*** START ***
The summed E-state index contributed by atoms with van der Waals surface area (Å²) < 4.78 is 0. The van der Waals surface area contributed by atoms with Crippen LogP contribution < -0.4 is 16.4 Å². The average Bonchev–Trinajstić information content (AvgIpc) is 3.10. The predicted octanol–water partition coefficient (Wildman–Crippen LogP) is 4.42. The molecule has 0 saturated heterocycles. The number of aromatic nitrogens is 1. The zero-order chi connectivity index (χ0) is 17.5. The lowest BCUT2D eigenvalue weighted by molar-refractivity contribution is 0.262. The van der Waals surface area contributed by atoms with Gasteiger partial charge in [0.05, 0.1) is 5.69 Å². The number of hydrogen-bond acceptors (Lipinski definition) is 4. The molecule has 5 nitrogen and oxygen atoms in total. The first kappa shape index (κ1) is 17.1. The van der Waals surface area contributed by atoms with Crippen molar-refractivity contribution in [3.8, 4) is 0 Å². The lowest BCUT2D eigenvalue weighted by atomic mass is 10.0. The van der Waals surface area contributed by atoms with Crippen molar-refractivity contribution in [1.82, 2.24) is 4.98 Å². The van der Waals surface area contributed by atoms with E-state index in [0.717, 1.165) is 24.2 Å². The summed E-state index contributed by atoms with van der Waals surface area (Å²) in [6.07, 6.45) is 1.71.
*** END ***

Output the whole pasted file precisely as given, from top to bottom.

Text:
The summed E-state index contributed by atoms with van der Waals surface area (Å²) < 4.78 is 0. The van der Waals surface area contributed by atoms with Crippen LogP contribution < -0.4 is 16.4 Å². The average Bonchev–Trinajstić information content (AvgIpc) is 3.10. The predicted octanol–water partition coefficient (Wildman–Crippen LogP) is 4.42. The molecule has 0 saturated heterocycles. The number of aromatic nitrogens is 1. The zero-order chi connectivity index (χ0) is 17.5. The lowest BCUT2D eigenvalue weighted by molar-refractivity contribution is 0.262. The van der Waals surface area contributed by atoms with Gasteiger partial charge in [0.05, 0.1) is 5.69 Å². The number of hydrogen-bond acceptors (Lipinski definition) is 4. The molecule has 5 nitrogen and oxygen atoms in total. The first kappa shape index (κ1) is 17.1. The van der Waals surface area contributed by atoms with Crippen molar-refractivity contribution in [3.8, 4) is 0 Å². The lowest BCUT2D eigenvalue weighted by atomic mass is 10.0. The van der Waals surface area contributed by atoms with Crippen molar-refractivity contribution in [1.82, 2.24) is 4.98 Å². The van der Waals surface area contributed by atoms with E-state index in [0.717, 1.165) is 24.2 Å². The summed E-state index contributed by atoms with van der Waals surface area (Å²) in [6.07, 6.45) is 1.71.